A team of University of Washington scientists working at the Seattle Biomedical Research Institute (SBRI) has found a way to grow blood-producing stem cells in the laboratory -- opening the door to helping cancer patients overcome major side effects of treatment and creating greater possibilities for genetic cures of illness.
Blood stem cells are solely responsible for the ability to regrow the blood cell system after intense chemotherapy or irradiation.
One reason that it's important to be able to grow stem cells in a laboratory is because they are rare, and large numbers of stem cells must be transplanted in order for the transplant to be successful. Only one in every 100,000 bone marrow cells is a stem cell that can produce blood.
Until now, blood stem cells could not be multiplied outside the body. In fact, under the best known culture conditions, essentially all blood stem cells normally died off after one month outside of the body.
But by using a new growth hormone and optimizing cell culture conditions, UW scientists have actually generated large numbers of mouse blood stem cells in the laboratory and maintained them for up to four months.
The presence of the blood stem cells was proven by transplanting the cultured cells into lethally irradiated mice. The cultured stem cells were able to "rescue" the mice by providing a new blood cell system.
"It's now almost a year later, and these animals are walking around as healthy as they can possibly be. We can't find anything wrong with them," says Dr. Stephen Bartelmez, assistant professor of pathobiology at the UW School of Public Health and Community Medicine, and a principal investigator at the Seattle Biomedical Research Institute. "The implications of this are huge."
This is the first time that blood-producing, or hematopoietic, stem cells have survived and reproduced successfully outside a body for any length of time, Bartelmez says. "It was the first demonstration that stem cells could be substantially expanded outside of an animal," he said.
Bartelmez is principal author of the study, which will be published July 6 in the Proceedings of the National Academy of Sciences. The discovery was made possible by close collaboration with Dr. Gerald Roth, professor of medicine (hematology) at the UW and chief of hematology at the Veterans Administration Medical Center in Seattle, and Dr. Mayumi Yagi, research assistant professor of medicine (hematology) at the UW.
The project had its roots in lab work that Yagi was doing at the VA involving TPO, or thrombopoietin (pronounced throm-bow-PO-it-in), a hormone discovered in 1994 by a Seattle-based team that included UW scientists.
Yagi and Roth's experiments involved encouraging platelet growth outside of the body. Bartelmez, an expert on stem cells, looked at the cultures and saw cells that looked like blood stem cells flourishing after several months in the VA laboratory.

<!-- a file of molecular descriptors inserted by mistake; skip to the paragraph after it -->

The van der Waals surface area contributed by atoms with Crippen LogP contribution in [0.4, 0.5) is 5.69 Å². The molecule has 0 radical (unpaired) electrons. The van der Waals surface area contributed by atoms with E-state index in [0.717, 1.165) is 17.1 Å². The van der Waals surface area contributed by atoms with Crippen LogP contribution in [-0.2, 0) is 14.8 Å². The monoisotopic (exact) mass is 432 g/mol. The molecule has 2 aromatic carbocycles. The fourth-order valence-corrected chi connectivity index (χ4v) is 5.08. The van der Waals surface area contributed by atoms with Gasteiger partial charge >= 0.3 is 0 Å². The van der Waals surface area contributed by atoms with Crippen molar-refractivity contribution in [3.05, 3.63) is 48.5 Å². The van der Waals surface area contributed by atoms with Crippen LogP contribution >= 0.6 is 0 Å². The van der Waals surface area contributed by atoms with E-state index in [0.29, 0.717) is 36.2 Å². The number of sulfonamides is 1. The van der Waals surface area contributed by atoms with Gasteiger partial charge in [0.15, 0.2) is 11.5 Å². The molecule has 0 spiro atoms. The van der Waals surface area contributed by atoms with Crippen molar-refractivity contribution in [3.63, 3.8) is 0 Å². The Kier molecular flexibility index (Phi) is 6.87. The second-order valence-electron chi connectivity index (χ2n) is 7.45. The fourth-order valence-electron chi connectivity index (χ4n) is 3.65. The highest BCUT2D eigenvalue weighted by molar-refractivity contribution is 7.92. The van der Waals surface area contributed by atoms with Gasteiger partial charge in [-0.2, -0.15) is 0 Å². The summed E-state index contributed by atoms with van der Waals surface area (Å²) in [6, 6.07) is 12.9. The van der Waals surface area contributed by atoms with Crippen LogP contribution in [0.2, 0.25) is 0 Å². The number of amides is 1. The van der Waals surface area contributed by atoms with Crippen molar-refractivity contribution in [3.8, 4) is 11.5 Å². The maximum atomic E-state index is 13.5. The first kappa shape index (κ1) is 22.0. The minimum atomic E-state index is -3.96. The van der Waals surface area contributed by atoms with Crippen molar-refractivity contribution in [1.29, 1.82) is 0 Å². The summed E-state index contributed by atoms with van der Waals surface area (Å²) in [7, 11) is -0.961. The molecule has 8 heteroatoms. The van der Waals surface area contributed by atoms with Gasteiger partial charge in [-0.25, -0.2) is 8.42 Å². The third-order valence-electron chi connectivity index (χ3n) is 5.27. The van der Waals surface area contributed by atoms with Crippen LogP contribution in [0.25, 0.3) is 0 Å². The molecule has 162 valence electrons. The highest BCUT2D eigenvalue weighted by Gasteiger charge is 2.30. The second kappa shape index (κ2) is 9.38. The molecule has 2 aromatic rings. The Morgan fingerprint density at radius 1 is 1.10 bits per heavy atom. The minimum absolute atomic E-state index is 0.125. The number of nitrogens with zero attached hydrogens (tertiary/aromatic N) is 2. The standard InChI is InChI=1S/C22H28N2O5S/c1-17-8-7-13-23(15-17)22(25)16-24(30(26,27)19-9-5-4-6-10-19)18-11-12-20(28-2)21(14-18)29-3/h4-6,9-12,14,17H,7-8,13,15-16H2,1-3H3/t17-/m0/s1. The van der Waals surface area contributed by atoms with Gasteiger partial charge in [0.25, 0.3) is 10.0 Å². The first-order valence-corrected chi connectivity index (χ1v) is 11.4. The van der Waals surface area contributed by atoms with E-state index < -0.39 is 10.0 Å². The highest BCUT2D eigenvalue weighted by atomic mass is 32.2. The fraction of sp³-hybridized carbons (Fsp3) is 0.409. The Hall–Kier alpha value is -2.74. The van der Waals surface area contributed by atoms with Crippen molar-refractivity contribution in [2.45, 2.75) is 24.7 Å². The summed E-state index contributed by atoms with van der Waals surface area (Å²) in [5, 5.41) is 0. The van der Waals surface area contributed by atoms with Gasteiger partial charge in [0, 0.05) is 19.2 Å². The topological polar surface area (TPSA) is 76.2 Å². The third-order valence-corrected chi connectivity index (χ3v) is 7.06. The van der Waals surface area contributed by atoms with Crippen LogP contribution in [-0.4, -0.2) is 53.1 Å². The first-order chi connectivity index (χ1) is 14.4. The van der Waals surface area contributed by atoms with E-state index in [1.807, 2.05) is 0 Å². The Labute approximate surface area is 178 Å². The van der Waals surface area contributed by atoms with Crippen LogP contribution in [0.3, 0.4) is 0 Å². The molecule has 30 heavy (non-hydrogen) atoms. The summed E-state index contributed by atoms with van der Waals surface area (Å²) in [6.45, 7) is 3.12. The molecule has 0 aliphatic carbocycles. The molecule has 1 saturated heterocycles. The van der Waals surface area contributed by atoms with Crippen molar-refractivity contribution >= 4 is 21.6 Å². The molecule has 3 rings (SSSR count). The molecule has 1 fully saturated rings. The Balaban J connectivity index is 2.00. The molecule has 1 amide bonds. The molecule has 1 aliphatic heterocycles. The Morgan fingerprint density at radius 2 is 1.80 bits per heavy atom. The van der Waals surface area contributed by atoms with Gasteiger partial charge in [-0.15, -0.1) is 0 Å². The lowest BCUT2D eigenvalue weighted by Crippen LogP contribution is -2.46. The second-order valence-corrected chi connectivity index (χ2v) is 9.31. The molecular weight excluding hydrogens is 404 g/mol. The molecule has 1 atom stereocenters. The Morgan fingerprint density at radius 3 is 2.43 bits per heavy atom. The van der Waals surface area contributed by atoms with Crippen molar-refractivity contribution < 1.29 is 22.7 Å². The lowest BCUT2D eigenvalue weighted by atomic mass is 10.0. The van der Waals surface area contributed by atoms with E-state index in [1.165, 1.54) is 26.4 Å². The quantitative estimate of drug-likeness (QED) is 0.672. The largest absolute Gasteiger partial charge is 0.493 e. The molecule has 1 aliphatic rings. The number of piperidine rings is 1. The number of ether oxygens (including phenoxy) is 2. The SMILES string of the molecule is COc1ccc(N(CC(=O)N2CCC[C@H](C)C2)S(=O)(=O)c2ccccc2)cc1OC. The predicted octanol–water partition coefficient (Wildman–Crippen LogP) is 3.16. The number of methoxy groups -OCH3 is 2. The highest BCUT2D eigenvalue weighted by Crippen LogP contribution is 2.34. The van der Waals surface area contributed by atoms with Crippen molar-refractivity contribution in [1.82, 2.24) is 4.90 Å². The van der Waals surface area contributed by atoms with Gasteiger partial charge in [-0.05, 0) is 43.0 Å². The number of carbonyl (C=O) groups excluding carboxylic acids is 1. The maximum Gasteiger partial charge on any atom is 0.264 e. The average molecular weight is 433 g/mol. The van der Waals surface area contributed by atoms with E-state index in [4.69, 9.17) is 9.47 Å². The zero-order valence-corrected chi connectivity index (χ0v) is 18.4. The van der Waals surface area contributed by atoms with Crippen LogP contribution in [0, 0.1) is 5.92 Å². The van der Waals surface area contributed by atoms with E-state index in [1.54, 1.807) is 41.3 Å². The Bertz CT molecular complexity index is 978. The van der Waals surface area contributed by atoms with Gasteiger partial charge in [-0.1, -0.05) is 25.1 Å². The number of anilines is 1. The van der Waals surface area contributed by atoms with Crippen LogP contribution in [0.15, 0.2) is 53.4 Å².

"I looked at this culture, and I just about fell over. It was totally unheard of," Bartelmez says.
The team duplicated those results in the SBRI lab, and the Bartelmez lab began intensive study to demonstrate the presence of the stem cells in the cultures, determine if the stem cells were actually being generated in the culture and study the mechanism behind the stem cell expansion.
The discovery may allow better care of cancer patients when this method is translated into human usage, Bartelmez says. Chemotherapy and radiation treatments kill cancer, but they also kill healthy blood cells in the bone marrow.
Since their bone marrow is no longer producing blood cells, cancer patients may suffer from infections, fatigue and bleeding.
"Using the new method, doctors might remove stem cells from a patient, and multiply them in the laboratory while the patient is receiving chemotherapy," Bartelmez says.
The discovery will also have implications for genetic research and treatment, Bartelmez says. The use of TPO cultures may allow scientists to introduce normal genes into the stem cells of patients suffering from diseases known to be caused by single mutated (abnormal) genes, and then multiply these "improved" stem cells. The newly engineered blood stem cells will then carry the corrected gene indefinitely.
"If we can insert a normal gene into these dividing stem cells, we may in many cases cure the disease," Bartelmez says. "One reason nobody has been able to do this up until now is because no one can get stem cells to divide outside the animal and just keep dividing. This discovery may be an important step for gene therapy to become a practical reality."
As a next step, the UW scientists plan to begin studying this blood stem cell multiplication technique in baboons. Human culture studies are under way. If these studies are successful, trials in humans may follow.
One reason the connection between stem cell growth and TPO has gone undiscovered is that a complex mix of cells appears to drive the stem cell expansion, and substantial time is required to allow the TPO cultures to develop. Bartelmez says that the stem cells did not begin to multiply until after one month in culture. Most previous studies were not continued so long.
The 23-year-old Seattle Biomedical Research Institute is a nonprofit organization that conducts research in molecular pathogenesis - the interactions of disease at a subcellular level - with a goal of improving worldwide health. It is affiliated to the UW's School of Public Health and Community Medicine through faculty and students who conduct research there. SBRI's director, Dr. Kenneth D. Stuart, is chairman of the UW Department of Pathobiology.
The above post is reprinted from materials provided by University Of Washington. Note: Materials may be edited for content and length.
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